The best, scientifically proven example of the Entourage Effect is the way CBD counters the adverse effects of THC. Thus, a full-spectrum CBD oil that contains trace amounts of other cannabinoids and terpenes may or may not enhance the results or benefits of the product.

Don't Fall for a Buzz Word

hemp seeds and hemp oil in a bowl

No one wants to be taken advantage of, but unfortunately, the current state of the CBD market very much allows buzzwords and snazzy marketing schemes to get the better of us. Due to the lack of regulation and standards, as well as, a severe lack of public cannabis education, many CBD products are not what they claim to be. Watch for a few clues:

  • If the product says full-spectrum, it should come with test results showing the full cannabinoid and terpene profile. If they don't have test results, how can they attest to full-spectrum?
  • If it states "Full-Spectrum Hemp Seed Oil" ? it’s likely misleading you. Hemp seed does not have a spectrum at all. The oil, produced by cold-pressing hemp seeds, contains beneficial fatty acids and is rich in Vitamin E, which is excellent for the skin, but it does not contain CBD or any other cannabinoid.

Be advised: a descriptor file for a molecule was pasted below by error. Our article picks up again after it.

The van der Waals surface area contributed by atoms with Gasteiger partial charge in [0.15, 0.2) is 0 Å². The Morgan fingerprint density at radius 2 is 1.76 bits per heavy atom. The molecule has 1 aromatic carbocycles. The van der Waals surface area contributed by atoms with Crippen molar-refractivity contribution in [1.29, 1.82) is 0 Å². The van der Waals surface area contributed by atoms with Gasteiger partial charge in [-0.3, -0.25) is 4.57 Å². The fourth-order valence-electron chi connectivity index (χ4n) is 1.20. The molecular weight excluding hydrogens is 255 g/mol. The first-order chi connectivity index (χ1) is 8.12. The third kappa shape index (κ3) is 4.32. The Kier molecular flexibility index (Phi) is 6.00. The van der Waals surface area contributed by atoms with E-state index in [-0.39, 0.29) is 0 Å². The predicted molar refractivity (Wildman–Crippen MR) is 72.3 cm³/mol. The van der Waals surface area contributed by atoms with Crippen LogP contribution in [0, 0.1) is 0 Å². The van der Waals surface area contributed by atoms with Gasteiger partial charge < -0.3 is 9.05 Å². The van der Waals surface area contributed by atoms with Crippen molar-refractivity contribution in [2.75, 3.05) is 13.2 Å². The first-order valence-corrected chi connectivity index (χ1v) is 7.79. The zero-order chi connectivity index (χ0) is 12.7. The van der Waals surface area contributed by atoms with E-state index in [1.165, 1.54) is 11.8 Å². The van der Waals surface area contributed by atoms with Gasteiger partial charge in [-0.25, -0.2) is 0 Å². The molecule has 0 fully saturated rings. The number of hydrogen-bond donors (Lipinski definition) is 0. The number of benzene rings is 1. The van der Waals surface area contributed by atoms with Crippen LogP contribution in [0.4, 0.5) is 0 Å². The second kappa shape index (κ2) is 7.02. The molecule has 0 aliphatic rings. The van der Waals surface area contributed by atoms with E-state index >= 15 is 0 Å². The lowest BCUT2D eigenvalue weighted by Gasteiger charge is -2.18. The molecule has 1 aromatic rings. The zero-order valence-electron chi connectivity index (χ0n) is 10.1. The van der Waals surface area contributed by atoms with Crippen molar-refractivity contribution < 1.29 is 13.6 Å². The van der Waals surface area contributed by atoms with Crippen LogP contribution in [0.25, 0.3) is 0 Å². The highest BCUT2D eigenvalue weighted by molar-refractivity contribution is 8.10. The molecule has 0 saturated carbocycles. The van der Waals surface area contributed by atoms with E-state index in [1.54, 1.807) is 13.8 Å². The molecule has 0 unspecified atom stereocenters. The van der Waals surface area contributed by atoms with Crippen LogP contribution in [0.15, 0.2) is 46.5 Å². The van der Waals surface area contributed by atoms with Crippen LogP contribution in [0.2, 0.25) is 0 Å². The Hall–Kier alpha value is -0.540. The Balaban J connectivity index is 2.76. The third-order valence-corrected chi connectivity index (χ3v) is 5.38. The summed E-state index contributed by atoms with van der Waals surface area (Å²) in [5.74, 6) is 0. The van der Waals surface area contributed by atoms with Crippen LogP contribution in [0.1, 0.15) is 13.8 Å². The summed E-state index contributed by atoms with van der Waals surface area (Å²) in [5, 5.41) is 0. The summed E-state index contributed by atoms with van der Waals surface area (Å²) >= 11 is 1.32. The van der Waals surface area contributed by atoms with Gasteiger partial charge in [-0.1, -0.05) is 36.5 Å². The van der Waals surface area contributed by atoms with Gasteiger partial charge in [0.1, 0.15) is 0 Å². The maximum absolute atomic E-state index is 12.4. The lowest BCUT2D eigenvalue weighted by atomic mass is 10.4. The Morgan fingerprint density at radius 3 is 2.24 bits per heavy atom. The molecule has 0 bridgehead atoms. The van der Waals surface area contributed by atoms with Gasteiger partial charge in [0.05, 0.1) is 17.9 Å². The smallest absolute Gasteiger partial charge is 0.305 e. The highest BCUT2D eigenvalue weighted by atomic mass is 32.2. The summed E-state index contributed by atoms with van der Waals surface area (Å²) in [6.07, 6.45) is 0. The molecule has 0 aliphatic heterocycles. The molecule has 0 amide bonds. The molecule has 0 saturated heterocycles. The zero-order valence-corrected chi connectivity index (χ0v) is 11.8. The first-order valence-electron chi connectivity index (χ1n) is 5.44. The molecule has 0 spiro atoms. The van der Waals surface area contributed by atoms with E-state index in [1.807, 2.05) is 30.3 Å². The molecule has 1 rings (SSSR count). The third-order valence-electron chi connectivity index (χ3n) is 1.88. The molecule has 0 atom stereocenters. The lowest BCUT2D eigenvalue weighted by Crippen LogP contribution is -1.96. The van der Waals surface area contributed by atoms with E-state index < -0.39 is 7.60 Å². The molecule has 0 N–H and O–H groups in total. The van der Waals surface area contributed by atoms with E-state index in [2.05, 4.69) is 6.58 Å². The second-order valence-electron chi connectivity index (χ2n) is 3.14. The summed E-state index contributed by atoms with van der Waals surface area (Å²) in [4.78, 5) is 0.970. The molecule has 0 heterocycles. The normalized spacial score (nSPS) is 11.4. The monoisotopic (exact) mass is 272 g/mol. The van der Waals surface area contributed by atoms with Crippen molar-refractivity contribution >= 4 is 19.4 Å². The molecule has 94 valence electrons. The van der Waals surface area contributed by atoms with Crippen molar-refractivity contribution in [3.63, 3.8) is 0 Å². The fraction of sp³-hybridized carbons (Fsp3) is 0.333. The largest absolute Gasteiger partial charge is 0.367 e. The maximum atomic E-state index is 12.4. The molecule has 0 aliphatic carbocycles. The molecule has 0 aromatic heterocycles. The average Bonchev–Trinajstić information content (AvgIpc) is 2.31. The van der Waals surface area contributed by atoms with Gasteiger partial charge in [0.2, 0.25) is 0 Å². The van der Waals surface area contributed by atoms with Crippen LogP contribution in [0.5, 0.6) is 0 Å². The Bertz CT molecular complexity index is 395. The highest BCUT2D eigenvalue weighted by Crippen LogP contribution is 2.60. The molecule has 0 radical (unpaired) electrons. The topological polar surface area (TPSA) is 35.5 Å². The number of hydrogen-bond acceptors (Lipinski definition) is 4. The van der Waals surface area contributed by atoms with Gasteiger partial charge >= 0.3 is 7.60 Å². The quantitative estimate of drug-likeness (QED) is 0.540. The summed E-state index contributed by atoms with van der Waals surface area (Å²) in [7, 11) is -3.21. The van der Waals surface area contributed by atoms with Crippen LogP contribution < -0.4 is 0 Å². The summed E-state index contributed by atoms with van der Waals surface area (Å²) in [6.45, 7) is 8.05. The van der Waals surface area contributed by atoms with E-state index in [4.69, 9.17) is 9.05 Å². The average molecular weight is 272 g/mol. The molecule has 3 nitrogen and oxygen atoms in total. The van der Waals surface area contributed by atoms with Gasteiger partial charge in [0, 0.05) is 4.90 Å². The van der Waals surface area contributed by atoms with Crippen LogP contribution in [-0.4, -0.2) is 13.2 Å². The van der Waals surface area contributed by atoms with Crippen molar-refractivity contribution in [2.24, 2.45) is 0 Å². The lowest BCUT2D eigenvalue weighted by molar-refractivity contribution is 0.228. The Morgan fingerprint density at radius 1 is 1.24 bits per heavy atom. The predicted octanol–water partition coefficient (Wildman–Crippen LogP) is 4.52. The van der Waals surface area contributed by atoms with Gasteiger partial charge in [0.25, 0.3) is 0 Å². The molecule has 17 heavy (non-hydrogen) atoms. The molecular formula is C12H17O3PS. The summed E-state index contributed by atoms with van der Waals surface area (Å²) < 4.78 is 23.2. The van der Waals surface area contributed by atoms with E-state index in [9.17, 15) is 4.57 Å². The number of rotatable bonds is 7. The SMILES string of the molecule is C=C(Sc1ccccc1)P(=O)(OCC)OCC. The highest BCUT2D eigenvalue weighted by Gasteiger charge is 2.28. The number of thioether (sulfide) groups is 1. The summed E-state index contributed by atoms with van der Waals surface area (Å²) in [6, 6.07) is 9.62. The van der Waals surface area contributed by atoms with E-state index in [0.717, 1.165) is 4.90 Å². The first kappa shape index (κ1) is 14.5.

CBD isolate does have benefits of its own or Epidiolex never would've made it to market. However, most agree full-spectrum extracts provide superior benefits over and above singular cannabinoids. As with all CBD products, do your homework on the product, learn how its produced, and research the company before you commit to purchase. Ask for proof of the "full-spectrum" designation and avoid companies that can't provide adequate test results for their products.

The Best Places to Snowshoe and Smoke in Colorado

man snowshoeing in colorado

Colorado is a land of contradictions. In November 2018, we elected the first openly gay governor in history. We also opted to continue to allow fracking near our schools and playgrounds. In 2014, we opened the first recreational marijuana dispensaries in the country. Colorado felt like the land of the free. Then, in 2016, Coloradans accidentally voted to keep slavery legal here.

Colorado is often called the most purple state in the nation, thanks to a near-equal split between conservatives and liberals. The liberal population is clustered in the Front Range, which includes Denver and Boulder. (The Front Range is on the eastern side of the Rockies). Colorado's redder politics can be found in the rural areas. It's been said that Colorado is a microcosm of the country: the Front Range represents the coasts, and the Western Slope symbolizes the rest of America.